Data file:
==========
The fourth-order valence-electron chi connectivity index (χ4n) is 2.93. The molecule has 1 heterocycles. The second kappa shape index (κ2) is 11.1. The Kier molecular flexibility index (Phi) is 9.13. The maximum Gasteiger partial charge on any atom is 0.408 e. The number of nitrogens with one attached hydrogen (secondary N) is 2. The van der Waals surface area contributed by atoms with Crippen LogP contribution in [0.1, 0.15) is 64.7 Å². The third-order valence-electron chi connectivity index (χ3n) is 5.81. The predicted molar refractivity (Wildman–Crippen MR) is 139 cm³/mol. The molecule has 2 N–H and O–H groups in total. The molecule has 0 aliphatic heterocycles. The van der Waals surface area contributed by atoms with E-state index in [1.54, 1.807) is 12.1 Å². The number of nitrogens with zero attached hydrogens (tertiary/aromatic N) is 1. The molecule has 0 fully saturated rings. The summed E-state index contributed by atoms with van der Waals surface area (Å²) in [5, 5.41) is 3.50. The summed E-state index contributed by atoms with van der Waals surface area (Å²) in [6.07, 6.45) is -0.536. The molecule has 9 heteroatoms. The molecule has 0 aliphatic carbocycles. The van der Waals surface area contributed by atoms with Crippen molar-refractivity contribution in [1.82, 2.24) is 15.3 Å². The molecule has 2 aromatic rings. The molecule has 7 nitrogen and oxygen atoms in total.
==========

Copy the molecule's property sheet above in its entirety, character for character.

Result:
The fourth-order valence-electron chi connectivity index (χ4n) is 2.93. The molecule has 1 heterocycles. The second kappa shape index (κ2) is 11.1. The Kier molecular flexibility index (Phi) is 9.13. The maximum Gasteiger partial charge on any atom is 0.408 e. The number of nitrogens with one attached hydrogen (secondary N) is 2. The van der Waals surface area contributed by atoms with Crippen LogP contribution in [0.1, 0.15) is 64.7 Å². The third-order valence-electron chi connectivity index (χ3n) is 5.81. The predicted molar refractivity (Wildman–Crippen MR) is 139 cm³/mol. The molecule has 2 N–H and O–H groups in total. The molecule has 0 aliphatic heterocycles. The van der Waals surface area contributed by atoms with E-state index in [1.54, 1.807) is 12.1 Å². The number of nitrogens with zero attached hydrogens (tertiary/aromatic N) is 1. The molecule has 0 fully saturated rings. The summed E-state index contributed by atoms with van der Waals surface area (Å²) in [5, 5.41) is 3.50. The summed E-state index contributed by atoms with van der Waals surface area (Å²) in [6.07, 6.45) is -0.536. The molecule has 9 heteroatoms. The molecule has 0 aliphatic carbocycles. The van der Waals surface area contributed by atoms with Crippen molar-refractivity contribution in [1.82, 2.24) is 15.3 Å². The molecule has 2 aromatic rings. The molecule has 7 nitrogen and oxygen atoms in total.